Quick takes: Flu rises in some Southern Hemisphere countries, more polio from 2 African countries, raw milk linked to illness cluster in Minnesota kids

News brief
  • Global flu activity overall remained low, though some countries in the Southern Hemisphere, including Australia and New Zealand, report ongoing rises, the World Health Organization (WHO) said in its most recent update, which roughly covers the last week of June and the first week of July. Other locations reporting rises include Bangladesh, Iran, Hong Kong, some Central America countries, and West Africa countries. Of respiratory samples that were positive for flu during the surveillance period, 68.5% were influenza A, and of subtyped influenza A viruses, 66.2% were the 2009 H1N1 virus. Of characterized influenza B viruses, all belonged to the Victoria lineage.
  • Two countries—the Democratic Republic of Congo (DRC) and Nigeria—reported more polio cases this week, the Global Polio Eradication Initiative (GPEI) said today in its latest weekly update. The DRC reported one more circulating vaccine-derived poliovirus type 2 (cVDPV2) case, pushing its total this year to 57. Nigeria reported two cVDPV2 cases, lifting its number for 2023 to 18. In other developments, the World Health Organization (WHO) today released in-depth reports on recently reported cVDPV2 cases from Tanzania, the country's first, and cases from Kenya, its first of the year, which involved patients from the world's second largest refugee camp and a virus linked to one circulating in Somalia.
  • Minnesota health officials are investigating a cluster of Salmonella Typhimurium illnesses in children that appear to be linked to raw milk. In a statement, the Minnesota Department of Health (MDH) said the families of two children said they consumed unpasteurized milk, but information couldn't be obtained from the remaining families. Lab analysis revealed that all five cases are related and came from the same source. Childrens' ages range from 3 months to 10 years, and one patient was hospitalized. The MDH said it is working to determine the source of the raw milk.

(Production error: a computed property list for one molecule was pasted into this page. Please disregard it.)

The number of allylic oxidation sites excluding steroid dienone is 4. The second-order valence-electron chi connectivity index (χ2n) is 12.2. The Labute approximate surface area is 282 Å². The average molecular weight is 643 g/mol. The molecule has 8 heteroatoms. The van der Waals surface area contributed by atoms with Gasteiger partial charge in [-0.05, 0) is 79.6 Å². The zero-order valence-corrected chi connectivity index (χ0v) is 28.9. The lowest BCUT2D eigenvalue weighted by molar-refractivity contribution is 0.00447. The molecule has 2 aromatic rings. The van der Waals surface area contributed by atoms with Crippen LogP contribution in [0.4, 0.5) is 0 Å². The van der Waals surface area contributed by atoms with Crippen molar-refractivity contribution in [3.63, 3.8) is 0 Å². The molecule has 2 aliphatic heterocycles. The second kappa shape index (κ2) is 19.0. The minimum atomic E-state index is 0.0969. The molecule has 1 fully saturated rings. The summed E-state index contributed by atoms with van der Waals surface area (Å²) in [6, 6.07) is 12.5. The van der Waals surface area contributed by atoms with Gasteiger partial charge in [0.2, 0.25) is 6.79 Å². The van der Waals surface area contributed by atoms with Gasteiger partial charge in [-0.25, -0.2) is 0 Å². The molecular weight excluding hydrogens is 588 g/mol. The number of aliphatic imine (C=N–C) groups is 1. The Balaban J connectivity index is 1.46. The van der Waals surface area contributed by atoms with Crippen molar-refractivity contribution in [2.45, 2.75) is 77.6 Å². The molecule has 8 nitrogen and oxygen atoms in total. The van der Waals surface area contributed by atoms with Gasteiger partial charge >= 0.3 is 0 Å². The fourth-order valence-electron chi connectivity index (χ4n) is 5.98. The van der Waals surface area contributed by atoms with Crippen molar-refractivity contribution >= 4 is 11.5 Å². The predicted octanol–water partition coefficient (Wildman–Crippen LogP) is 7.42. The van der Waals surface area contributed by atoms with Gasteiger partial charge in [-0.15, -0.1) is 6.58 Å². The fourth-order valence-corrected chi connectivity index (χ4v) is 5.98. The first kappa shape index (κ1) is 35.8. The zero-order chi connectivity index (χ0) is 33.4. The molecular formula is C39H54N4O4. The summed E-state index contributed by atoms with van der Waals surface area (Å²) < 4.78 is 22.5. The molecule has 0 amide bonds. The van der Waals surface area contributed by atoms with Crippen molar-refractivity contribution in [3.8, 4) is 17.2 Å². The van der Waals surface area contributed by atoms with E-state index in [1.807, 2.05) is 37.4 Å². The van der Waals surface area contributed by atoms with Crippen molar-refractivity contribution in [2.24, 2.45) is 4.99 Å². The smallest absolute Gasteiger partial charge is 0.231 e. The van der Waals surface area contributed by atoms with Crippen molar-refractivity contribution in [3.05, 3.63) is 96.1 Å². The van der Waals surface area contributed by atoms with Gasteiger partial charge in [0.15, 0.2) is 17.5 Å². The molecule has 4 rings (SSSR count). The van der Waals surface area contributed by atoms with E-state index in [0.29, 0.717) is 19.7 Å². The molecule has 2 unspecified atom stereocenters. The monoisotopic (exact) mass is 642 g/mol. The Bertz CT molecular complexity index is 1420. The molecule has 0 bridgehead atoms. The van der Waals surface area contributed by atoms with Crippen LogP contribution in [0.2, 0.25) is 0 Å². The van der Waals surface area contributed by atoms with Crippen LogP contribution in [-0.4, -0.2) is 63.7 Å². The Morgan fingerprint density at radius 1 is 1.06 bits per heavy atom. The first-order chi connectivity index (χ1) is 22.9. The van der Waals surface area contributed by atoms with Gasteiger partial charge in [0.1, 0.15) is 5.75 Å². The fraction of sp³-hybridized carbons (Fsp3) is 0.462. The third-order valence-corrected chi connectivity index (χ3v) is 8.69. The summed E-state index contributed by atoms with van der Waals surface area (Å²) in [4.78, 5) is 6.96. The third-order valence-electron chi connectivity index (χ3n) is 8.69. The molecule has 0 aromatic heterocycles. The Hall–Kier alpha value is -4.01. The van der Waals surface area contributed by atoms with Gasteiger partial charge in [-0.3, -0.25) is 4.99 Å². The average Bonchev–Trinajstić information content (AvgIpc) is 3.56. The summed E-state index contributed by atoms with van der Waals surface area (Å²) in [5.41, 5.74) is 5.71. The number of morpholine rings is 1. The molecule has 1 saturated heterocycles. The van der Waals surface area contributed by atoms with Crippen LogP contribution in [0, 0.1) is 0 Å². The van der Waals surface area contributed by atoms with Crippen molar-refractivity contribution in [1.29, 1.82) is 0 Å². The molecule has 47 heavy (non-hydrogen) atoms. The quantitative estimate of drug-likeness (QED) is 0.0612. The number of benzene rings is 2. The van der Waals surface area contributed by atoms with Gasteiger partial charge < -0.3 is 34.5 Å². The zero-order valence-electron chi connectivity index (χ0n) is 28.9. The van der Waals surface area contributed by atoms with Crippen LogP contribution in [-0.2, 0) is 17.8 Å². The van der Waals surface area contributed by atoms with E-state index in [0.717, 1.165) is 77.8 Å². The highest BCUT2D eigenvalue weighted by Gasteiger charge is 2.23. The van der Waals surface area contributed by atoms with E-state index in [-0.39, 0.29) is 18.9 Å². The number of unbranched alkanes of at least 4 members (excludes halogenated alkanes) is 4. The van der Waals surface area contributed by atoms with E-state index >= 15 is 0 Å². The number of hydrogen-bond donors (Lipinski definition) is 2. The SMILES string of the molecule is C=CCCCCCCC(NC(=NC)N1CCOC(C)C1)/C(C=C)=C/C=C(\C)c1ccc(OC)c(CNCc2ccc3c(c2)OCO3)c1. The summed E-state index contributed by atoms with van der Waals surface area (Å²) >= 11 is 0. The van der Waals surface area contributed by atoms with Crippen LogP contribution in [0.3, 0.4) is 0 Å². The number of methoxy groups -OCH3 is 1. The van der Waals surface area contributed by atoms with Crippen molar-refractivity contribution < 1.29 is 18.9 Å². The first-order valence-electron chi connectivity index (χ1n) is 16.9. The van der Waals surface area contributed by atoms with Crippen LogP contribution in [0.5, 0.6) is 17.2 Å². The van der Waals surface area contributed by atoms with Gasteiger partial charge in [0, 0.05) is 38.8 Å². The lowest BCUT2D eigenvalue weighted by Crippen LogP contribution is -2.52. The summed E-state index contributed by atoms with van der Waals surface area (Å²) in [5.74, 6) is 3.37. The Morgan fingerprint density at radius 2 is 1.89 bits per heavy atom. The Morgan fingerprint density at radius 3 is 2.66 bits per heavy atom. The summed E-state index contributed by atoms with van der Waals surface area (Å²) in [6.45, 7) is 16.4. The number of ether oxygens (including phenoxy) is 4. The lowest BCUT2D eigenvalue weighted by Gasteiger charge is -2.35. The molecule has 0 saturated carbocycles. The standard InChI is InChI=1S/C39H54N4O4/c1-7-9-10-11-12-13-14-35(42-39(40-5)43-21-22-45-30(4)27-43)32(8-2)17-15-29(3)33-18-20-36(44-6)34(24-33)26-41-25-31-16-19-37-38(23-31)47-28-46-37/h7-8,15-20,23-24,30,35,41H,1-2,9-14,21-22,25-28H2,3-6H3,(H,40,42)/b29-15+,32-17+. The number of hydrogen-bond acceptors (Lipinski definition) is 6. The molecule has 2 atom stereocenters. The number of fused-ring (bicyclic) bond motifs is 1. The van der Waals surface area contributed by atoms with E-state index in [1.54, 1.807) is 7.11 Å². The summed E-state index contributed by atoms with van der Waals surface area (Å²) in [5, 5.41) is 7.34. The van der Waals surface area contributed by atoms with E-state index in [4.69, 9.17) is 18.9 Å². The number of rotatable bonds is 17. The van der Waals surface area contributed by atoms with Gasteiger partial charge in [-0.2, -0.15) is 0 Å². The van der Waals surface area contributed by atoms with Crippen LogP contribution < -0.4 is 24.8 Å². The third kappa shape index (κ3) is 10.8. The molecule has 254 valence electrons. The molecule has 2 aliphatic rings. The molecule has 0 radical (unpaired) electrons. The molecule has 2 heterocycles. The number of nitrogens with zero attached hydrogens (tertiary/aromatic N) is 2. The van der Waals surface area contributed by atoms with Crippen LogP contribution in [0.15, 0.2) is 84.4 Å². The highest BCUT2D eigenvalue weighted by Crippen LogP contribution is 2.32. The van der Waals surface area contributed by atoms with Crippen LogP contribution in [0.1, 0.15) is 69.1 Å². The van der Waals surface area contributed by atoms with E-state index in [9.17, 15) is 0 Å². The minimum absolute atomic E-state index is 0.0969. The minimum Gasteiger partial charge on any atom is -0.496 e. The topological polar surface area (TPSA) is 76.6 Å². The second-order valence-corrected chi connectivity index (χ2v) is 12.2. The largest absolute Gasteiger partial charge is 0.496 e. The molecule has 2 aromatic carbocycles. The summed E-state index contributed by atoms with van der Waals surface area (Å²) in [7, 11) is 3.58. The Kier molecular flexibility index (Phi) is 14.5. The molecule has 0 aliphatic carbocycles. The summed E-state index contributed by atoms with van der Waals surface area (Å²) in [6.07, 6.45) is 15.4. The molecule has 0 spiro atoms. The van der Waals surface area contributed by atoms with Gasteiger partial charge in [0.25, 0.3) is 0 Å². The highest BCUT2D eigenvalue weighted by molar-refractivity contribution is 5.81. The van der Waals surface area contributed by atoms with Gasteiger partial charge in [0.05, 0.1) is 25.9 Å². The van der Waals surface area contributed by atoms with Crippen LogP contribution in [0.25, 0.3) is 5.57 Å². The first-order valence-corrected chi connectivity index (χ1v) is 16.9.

Study: COVID wastewater signals more accurately predict hospitalizations

News brief

A new study in Nature Communications adds to the growing body of literature suggesting wastewater surveillance may be one of the most useful tools that can be used to predict when rising COVID-19 activity will result in increased hospitalizations.

The study is published as the Centers for Disease Control and Prevention (CDC) said the latest wastewater surveillance across the United States still shows low levels of the virus, but some hotspots are emerging in the Southwest (Arizona and California), Southeast (North Carolina), several communities in the Northeast, and in Nebraska.

Since 2021, the CDC has used wastewater surveillance to monitor trends in COVID-19 incidence, as a rise of the virus in wastewater samples predates clinical spikes by roughly 4 to 6 days.

In the study, a group of researchers from the University of Technology in Sydney, Australia, used 20 months of past wastewater-based epidemiology (WBE) data to develop a model that would predict COVID-19-induced weekly new hospitalizations in 159 US counties across 45 states. The counties covered a population of nearly 100 million.

wastewater sample
digicomphoto / iStock

The data was collected from June 2021 to January 2023. The algorithm developed predicted the county-level weekly new admissions, allowing a preparation window of 1 to 4 weeks, the authors said.

As the public health emergency phase of the pandemic is over, WBE will become the crux of predicting when COVID activity could spike in a given community, the authors said, especially as more people rely on at-home testing or no testing for mild cases.

"The WBE-based predictions more accurately captured the weekly new hospitalizations compared to the daily census average or census sum patient numbers in the week,” the authors wrote.

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